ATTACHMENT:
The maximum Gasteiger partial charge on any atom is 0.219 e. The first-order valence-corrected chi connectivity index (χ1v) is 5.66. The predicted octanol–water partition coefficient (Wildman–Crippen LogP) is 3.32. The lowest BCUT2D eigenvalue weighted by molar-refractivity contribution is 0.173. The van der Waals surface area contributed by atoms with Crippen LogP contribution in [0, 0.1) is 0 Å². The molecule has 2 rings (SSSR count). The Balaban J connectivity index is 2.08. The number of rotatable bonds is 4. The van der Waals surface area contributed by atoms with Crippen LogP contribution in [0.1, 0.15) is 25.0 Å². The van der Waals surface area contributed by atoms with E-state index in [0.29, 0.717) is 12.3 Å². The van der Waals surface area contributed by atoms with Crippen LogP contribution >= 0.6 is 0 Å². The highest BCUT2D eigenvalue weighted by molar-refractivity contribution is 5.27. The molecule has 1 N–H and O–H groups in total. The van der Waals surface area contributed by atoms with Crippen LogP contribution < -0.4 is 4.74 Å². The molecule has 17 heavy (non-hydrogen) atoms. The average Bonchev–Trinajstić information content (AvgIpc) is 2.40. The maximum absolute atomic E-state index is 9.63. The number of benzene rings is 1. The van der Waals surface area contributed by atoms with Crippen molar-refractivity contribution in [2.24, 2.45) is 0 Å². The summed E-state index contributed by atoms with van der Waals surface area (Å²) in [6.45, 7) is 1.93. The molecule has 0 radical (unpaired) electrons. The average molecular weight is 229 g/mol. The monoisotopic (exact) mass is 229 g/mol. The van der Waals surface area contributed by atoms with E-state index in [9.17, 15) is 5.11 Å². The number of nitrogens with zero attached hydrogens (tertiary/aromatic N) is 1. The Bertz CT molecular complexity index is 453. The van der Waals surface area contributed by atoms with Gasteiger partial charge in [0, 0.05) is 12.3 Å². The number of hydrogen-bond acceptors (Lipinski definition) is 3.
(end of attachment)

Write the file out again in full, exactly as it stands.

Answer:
The maximum Gasteiger partial charge on any atom is 0.219 e. The first-order valence-corrected chi connectivity index (χ1v) is 5.66. The predicted octanol–water partition coefficient (Wildman–Crippen LogP) is 3.32. The lowest BCUT2D eigenvalue weighted by molar-refractivity contribution is 0.173. The van der Waals surface area contributed by atoms with Crippen LogP contribution in [0, 0.1) is 0 Å². The molecule has 2 rings (SSSR count). The Balaban J connectivity index is 2.08. The number of rotatable bonds is 4. The van der Waals surface area contributed by atoms with Crippen LogP contribution in [0.1, 0.15) is 25.0 Å². The van der Waals surface area contributed by atoms with E-state index in [0.29, 0.717) is 12.3 Å². The van der Waals surface area contributed by atoms with Crippen LogP contribution >= 0.6 is 0 Å². The highest BCUT2D eigenvalue weighted by molar-refractivity contribution is 5.27. The molecule has 1 N–H and O–H groups in total. The van der Waals surface area contributed by atoms with Crippen LogP contribution < -0.4 is 4.74 Å². The molecule has 17 heavy (non-hydrogen) atoms. The average Bonchev–Trinajstić information content (AvgIpc) is 2.40. The maximum absolute atomic E-state index is 9.63. The number of benzene rings is 1. The van der Waals surface area contributed by atoms with Crippen molar-refractivity contribution in [2.24, 2.45) is 0 Å². The summed E-state index contributed by atoms with van der Waals surface area (Å²) in [6.45, 7) is 1.93. The molecule has 0 radical (unpaired) electrons. The average molecular weight is 229 g/mol. The monoisotopic (exact) mass is 229 g/mol. The van der Waals surface area contributed by atoms with E-state index in [9.17, 15) is 5.11 Å². The number of nitrogens with zero attached hydrogens (tertiary/aromatic N) is 1. The Bertz CT molecular complexity index is 453. The van der Waals surface area contributed by atoms with Gasteiger partial charge in [0, 0.05) is 12.3 Å². The number of hydrogen-bond acceptors (Lipinski definition) is 3.